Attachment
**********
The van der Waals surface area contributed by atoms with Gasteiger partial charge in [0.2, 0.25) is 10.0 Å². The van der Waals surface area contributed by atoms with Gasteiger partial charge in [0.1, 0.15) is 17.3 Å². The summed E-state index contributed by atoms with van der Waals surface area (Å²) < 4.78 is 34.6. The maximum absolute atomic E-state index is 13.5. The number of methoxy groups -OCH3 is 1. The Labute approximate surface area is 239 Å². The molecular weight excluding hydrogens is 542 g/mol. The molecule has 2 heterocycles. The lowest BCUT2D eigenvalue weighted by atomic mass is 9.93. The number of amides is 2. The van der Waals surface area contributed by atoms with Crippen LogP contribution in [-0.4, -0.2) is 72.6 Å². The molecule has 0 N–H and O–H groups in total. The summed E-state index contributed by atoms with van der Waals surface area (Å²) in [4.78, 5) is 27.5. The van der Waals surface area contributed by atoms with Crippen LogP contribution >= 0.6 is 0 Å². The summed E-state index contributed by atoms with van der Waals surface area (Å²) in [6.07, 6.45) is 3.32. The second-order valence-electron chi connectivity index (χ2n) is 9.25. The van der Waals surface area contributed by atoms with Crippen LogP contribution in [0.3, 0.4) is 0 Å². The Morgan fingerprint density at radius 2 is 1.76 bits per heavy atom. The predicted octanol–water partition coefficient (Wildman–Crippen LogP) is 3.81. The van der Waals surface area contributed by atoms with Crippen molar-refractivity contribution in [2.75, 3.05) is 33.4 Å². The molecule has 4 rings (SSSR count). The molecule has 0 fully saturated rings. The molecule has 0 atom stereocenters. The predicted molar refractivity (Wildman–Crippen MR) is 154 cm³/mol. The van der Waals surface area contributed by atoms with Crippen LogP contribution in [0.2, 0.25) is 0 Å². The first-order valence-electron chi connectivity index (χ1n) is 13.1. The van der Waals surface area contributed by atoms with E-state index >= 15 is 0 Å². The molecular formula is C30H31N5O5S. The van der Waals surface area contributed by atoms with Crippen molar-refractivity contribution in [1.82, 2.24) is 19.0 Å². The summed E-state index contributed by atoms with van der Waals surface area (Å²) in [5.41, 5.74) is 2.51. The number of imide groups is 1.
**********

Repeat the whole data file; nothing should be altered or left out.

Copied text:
The van der Waals surface area contributed by atoms with Gasteiger partial charge in [0.2, 0.25) is 10.0 Å². The van der Waals surface area contributed by atoms with Gasteiger partial charge in [0.1, 0.15) is 17.3 Å². The summed E-state index contributed by atoms with van der Waals surface area (Å²) < 4.78 is 34.6. The maximum absolute atomic E-state index is 13.5. The number of methoxy groups -OCH3 is 1. The Labute approximate surface area is 239 Å². The molecular weight excluding hydrogens is 542 g/mol. The molecule has 2 heterocycles. The lowest BCUT2D eigenvalue weighted by atomic mass is 9.93. The number of amides is 2. The van der Waals surface area contributed by atoms with Crippen LogP contribution in [-0.4, -0.2) is 72.6 Å². The molecule has 0 N–H and O–H groups in total. The summed E-state index contributed by atoms with van der Waals surface area (Å²) in [4.78, 5) is 27.5. The van der Waals surface area contributed by atoms with Crippen LogP contribution >= 0.6 is 0 Å². The summed E-state index contributed by atoms with van der Waals surface area (Å²) in [6.07, 6.45) is 3.32. The second-order valence-electron chi connectivity index (χ2n) is 9.25. The van der Waals surface area contributed by atoms with Crippen LogP contribution in [0.3, 0.4) is 0 Å². The Morgan fingerprint density at radius 2 is 1.76 bits per heavy atom. The predicted octanol–water partition coefficient (Wildman–Crippen LogP) is 3.81. The van der Waals surface area contributed by atoms with Crippen molar-refractivity contribution in [2.75, 3.05) is 33.4 Å². The molecule has 4 rings (SSSR count). The molecule has 0 fully saturated rings. The molecule has 0 atom stereocenters. The predicted molar refractivity (Wildman–Crippen MR) is 154 cm³/mol. The van der Waals surface area contributed by atoms with Crippen LogP contribution in [0.2, 0.25) is 0 Å². The first-order valence-electron chi connectivity index (χ1n) is 13.1. The van der Waals surface area contributed by atoms with E-state index >= 15 is 0 Å². The molecular formula is C30H31N5O5S. The van der Waals surface area contributed by atoms with Crippen molar-refractivity contribution in [1.82, 2.24) is 19.0 Å². The summed E-state index contributed by atoms with van der Waals surface area (Å²) in [5.41, 5.74) is 2.51. The number of imide groups is 1.